Spaetzle are tiny German dumplings, often served with a meat sauce or stew. They're made of just a little flour, milk, and egg, and they are much easier than rolled noodles or pasta. They are traditionally made by pressing the batter through a colander or dedicated spaetzle maker into long thin strands. But you don't need even a colander; we always flick ours off the end of a spoon for thumb-sized spaetzle.
We found ourselves without any milk the other night, so we made a last-minute substitution of whole-milk ricotta. This produced the lightest, fluffiest spaetzle we've ever had - they were like tiny melting clouds of fluffy dumpling. They are perfect for summer - you start the water boiling, mix the batter, plop them in to cook, and strain out - it takes about 10 minutes and you're eating a big bowl of dumplings with a little green onion and butter in less time than it takes to order out.
1 cup flour
1/2 teaspoon salt
1/2 cup ricotta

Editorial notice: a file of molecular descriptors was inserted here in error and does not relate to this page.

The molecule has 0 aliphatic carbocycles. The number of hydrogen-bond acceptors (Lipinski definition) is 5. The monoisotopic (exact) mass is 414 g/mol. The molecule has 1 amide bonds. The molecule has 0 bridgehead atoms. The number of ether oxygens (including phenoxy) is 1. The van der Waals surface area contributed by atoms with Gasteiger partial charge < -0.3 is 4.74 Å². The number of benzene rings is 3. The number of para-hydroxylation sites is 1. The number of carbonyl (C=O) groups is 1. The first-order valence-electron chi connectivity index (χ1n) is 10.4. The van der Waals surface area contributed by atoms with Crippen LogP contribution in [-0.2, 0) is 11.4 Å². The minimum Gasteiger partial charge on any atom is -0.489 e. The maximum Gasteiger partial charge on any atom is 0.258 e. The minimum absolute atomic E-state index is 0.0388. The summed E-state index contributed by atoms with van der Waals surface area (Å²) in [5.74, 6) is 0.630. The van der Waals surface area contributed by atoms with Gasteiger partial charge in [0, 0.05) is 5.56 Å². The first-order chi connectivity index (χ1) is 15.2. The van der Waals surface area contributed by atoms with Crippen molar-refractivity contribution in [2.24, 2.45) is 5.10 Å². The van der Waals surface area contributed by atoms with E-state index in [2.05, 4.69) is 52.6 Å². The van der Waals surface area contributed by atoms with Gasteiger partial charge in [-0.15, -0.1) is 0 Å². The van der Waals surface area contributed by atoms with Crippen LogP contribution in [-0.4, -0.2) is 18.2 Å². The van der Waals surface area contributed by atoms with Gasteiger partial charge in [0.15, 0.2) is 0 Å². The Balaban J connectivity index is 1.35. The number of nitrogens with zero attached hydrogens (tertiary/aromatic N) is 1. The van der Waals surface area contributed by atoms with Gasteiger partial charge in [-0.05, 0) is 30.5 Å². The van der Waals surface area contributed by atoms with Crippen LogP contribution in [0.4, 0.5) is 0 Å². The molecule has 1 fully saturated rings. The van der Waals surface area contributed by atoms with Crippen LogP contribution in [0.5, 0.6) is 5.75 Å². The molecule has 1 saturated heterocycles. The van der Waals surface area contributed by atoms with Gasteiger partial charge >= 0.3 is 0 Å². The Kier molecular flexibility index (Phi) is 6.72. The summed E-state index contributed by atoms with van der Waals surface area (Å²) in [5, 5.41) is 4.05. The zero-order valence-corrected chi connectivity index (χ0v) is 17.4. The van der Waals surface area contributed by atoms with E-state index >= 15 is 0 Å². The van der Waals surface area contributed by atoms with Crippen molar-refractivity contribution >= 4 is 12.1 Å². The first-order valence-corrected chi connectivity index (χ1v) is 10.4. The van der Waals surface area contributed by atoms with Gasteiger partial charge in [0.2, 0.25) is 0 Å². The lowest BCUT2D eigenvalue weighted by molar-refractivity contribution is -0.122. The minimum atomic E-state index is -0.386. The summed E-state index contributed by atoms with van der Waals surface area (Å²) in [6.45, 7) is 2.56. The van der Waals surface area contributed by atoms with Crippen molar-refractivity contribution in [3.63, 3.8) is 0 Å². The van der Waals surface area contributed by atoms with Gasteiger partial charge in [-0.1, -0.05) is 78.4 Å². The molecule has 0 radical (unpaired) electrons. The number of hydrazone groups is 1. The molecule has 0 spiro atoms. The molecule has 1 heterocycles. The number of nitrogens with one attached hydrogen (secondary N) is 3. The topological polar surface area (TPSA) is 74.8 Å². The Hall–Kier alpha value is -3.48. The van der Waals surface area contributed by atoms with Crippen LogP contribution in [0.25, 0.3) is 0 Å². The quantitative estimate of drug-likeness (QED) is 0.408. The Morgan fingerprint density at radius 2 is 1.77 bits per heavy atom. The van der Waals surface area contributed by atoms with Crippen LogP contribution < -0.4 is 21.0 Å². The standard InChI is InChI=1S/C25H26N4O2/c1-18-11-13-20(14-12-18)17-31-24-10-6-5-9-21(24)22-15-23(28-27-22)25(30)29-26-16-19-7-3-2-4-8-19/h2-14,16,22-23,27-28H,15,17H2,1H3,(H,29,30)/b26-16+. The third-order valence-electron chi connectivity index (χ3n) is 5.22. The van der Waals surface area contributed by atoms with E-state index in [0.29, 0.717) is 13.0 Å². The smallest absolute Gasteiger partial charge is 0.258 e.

2 tablespoons water
Set a large pot of water to boil. Whisk the the flour and salt together. In a separate cup whisk the eggs with ricotta and water until very smooth and frothy. Add to the flour and whisk to combine. The batter will be thin but gluey - thicker than pancake batter.
When the water is boiling, scoop the tip of a teaspoon into the batter and drop quickly into the water, pushing the batter off with your finger. Repeat, quickly, until the top layer of water is nearly full of bobbing spaetzle. Let them boil for about two minutes, or until they all float to the top. Remove with a slotted spoon and repeat with the rest of the batter. Cut into one to make sure it's done. Don't worry too much about overcooking these; the ricotta keeps them light and fluffy. Just try to get them out within a few minutes.
Toss with a small drizzle of butter or meat drippings and serve hot.